By Jason D. Martin
Apr 15, 2015
The redevelopment of these routes took place due to the fact that the bolts are bad - as in very bad. And the routes (and bolts) are covered in moss.

I did publish a miniguide, but the area had been used for drytooling for several years prior to the publication. AAJ Editor Kelly Cordes drytooled in this area in the late nineties, and it's very likely that Steve House did as well, amongst others...

No holds have been removed or broken by drytooling. The holds required to drytool on this crag are primarily pockets and thin cracks. A large loose block was trundled during the cleaning, but there is no way that it was a "key" hold. Instead it was a death block. And we spent hours upon hours upon hours removing moss. I probably personally removed 40-50lbs of dirt from the left-hand crack.

The left hand crack was essentially unclimbable prior to the dirt removal project. And while the route was climbed in the past, it was likely untouched for 20-years. There was a six foot tall "slope" of mud in the middle of the route that covered the crack and all holds, with large amounts of moss on both sides. The crack is in a natural drainage and mud appears to pour down the crack during and after every storm.

I'll leave it to the community to decide, but I have posted two pictures here that show the types of things we encountered and the reason we felt the toproped drytooling was appropriate. Please see both exhibits A and B.

Rock Climbing Photo: Exhibit A - A bolt on the Shuksan Crag. This is th...
Exhibit A - A bolt on the Shuksan Crag. This is the worst one, but there are several that were placed wrong or that are hanging half-way out of the rock.

Rock Climbing Photo: This is what my partner looked like after cleaning...
This is what my partner looked like after cleaning these supposedly "classic" sport climbs. Every day we went to this crag we cleaned more and more mud and moss from the wall.

I was honestly shocked and saddened to find out that someone was upset about people drytooling on this crag. I have been climbing in this area for over twenty years, know literally hundreds of local climbers and have talked about drytooling at the area a lot. I've never seen anyone on the crag (summer or winter) and those who have been on it n the past have stated to me and to others that have drytooled there that this was a good use for the crag. The combination of the moss, the death bolts and the history of people drytooling at the crag lead me to believe that no one would really care if someone published a miniguide to the area.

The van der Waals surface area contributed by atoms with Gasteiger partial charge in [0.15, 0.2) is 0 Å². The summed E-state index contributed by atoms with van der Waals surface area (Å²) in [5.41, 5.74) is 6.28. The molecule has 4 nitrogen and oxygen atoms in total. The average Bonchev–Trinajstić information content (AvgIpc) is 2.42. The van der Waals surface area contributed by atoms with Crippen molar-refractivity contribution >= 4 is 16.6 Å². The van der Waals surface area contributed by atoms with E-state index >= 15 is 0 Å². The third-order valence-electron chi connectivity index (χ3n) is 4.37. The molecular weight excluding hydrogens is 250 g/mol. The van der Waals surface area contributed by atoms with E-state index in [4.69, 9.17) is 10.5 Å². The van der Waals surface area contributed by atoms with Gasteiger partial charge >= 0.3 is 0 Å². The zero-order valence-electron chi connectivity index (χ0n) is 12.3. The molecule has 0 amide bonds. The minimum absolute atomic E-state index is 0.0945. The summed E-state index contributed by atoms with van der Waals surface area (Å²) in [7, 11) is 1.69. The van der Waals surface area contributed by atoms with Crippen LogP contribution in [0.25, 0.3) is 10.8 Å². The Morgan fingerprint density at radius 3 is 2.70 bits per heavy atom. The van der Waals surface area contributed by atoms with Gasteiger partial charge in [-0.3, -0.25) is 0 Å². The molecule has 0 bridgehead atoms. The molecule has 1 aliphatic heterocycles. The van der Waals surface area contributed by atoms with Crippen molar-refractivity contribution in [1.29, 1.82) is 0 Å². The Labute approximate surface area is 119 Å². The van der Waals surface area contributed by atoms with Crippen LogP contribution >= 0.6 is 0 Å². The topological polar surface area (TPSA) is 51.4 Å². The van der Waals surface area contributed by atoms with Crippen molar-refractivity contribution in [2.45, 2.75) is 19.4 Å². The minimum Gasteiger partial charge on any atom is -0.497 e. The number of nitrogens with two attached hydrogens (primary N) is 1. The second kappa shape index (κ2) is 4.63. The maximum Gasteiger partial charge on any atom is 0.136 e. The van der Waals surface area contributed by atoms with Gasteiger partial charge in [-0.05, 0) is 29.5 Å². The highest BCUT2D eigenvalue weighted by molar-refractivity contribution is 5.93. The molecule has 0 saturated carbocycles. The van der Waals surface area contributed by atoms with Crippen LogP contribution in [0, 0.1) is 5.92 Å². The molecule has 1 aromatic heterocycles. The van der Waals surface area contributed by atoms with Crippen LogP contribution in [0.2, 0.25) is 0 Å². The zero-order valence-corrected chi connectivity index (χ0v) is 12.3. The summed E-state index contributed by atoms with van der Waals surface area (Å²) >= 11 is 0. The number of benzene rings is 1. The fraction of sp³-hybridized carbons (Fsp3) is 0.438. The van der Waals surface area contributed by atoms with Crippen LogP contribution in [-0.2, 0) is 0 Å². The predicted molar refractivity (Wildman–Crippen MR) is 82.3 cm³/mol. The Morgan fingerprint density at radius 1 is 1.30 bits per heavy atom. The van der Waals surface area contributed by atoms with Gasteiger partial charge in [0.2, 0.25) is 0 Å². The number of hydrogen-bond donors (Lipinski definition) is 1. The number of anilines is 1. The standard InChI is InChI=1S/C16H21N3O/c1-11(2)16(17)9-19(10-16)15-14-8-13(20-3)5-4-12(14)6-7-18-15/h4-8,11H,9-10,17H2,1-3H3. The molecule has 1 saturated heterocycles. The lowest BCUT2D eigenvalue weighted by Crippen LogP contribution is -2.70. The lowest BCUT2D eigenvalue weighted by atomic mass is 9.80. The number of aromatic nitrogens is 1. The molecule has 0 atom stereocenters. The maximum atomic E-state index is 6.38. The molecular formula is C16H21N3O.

Lastly, I would like to note that that route on the right is approximately 11b. It has been lead by several people, many of which I spoke to about drytooling at the crag. Though leading the route today on the bolts as they are is dangerous. If you choose to lead here, whether on sport or as a drytooling route, I would urge you to toprope until the bolts are replaced by someone who has a solid knowledge of bolting technique.

We had planned to replace all the bolts on the crag as part of our cleanup effort, but it's not really worth it to do it for sport climbing. If the community decides that drytooling is a reasonable use of this crag, we will finish the project and replace the bolts.

And if the community believes that I was wrong in publishing a miniguide and that drytooling is a poor use of this crag, I will happily edit my original post and identify this as a sport climbing only crag...

By Scott Underwood
Aug 1, 2016
FYI-the primary developer and first ascensionist of most of the routes in this area was Jason Henrie. I climbed an .11a route in 2000 that he had put up at the Shuksan crag. At the time, it was the only fully bolted route on the wall. Jason used to have a guide that was available (and I used to own it) at REI and the log-house-looking gear shop that used to be in Bellingham. Other locals who would be in the know on history include Greg Heffron and Chris Taylor (though I'm not sure if either are still around).